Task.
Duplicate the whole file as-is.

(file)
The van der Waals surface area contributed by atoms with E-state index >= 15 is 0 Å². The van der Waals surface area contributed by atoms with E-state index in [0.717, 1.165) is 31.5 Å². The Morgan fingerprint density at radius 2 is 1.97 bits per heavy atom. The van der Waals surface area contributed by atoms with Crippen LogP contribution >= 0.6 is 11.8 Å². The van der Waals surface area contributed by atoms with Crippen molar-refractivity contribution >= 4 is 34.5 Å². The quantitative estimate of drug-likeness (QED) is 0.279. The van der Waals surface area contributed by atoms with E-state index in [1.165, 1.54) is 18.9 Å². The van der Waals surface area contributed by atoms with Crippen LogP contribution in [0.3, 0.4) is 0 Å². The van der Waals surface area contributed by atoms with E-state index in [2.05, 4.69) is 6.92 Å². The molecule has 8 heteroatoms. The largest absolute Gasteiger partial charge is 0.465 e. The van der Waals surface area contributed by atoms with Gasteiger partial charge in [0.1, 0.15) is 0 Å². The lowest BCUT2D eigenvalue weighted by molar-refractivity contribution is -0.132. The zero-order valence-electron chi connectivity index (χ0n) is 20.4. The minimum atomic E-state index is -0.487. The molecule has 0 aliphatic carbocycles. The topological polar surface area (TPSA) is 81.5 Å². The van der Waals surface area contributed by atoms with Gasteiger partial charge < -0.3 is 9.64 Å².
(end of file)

The van der Waals surface area contributed by atoms with E-state index >= 15 is 0 Å². The van der Waals surface area contributed by atoms with E-state index in [0.717, 1.165) is 31.5 Å². The Morgan fingerprint density at radius 2 is 1.97 bits per heavy atom. The van der Waals surface area contributed by atoms with Crippen LogP contribution >= 0.6 is 11.8 Å². The van der Waals surface area contributed by atoms with Crippen molar-refractivity contribution >= 4 is 34.5 Å². The quantitative estimate of drug-likeness (QED) is 0.279. The van der Waals surface area contributed by atoms with E-state index in [1.165, 1.54) is 18.9 Å². The van der Waals surface area contributed by atoms with Crippen LogP contribution in [0.3, 0.4) is 0 Å². The van der Waals surface area contributed by atoms with E-state index in [2.05, 4.69) is 6.92 Å². The molecule has 8 heteroatoms. The largest absolute Gasteiger partial charge is 0.465 e. The van der Waals surface area contributed by atoms with Gasteiger partial charge in [0.1, 0.15) is 0 Å². The lowest BCUT2D eigenvalue weighted by molar-refractivity contribution is -0.132. The zero-order valence-electron chi connectivity index (χ0n) is 20.4. The minimum atomic E-state index is -0.487. The molecule has 0 aliphatic carbocycles. The topological polar surface area (TPSA) is 81.5 Å². The van der Waals surface area contributed by atoms with Gasteiger partial charge < -0.3 is 9.64 Å².